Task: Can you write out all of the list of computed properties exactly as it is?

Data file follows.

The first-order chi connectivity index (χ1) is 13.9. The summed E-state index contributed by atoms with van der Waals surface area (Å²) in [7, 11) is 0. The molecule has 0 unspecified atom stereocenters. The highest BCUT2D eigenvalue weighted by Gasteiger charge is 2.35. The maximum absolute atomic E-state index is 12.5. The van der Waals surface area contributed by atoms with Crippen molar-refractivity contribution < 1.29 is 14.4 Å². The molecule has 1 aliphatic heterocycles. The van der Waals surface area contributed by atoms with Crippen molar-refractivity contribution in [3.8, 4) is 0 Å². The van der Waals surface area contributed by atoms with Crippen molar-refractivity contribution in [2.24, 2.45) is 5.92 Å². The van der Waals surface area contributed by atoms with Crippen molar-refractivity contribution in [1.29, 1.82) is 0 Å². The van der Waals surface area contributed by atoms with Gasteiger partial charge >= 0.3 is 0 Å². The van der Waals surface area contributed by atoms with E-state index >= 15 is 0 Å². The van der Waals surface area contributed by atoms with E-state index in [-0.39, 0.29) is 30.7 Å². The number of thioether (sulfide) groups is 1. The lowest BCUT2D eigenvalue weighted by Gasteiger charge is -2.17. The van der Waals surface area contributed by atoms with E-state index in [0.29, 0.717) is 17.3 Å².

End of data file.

The first-order chi connectivity index (χ1) is 13.9. The summed E-state index contributed by atoms with van der Waals surface area (Å²) in [7, 11) is 0. The molecule has 0 unspecified atom stereocenters. The highest BCUT2D eigenvalue weighted by Gasteiger charge is 2.35. The maximum absolute atomic E-state index is 12.5. The van der Waals surface area contributed by atoms with Crippen molar-refractivity contribution < 1.29 is 14.4 Å². The molecule has 1 aliphatic heterocycles. The van der Waals surface area contributed by atoms with Crippen molar-refractivity contribution in [3.8, 4) is 0 Å². The van der Waals surface area contributed by atoms with Crippen molar-refractivity contribution in [2.24, 2.45) is 5.92 Å². The van der Waals surface area contributed by atoms with Crippen molar-refractivity contribution in [1.29, 1.82) is 0 Å². The van der Waals surface area contributed by atoms with Gasteiger partial charge >= 0.3 is 0 Å². The van der Waals surface area contributed by atoms with E-state index >= 15 is 0 Å². The van der Waals surface area contributed by atoms with E-state index in [-0.39, 0.29) is 30.7 Å². The number of thioether (sulfide) groups is 1. The lowest BCUT2D eigenvalue weighted by Gasteiger charge is -2.17. The van der Waals surface area contributed by atoms with E-state index in [0.29, 0.717) is 17.3 Å².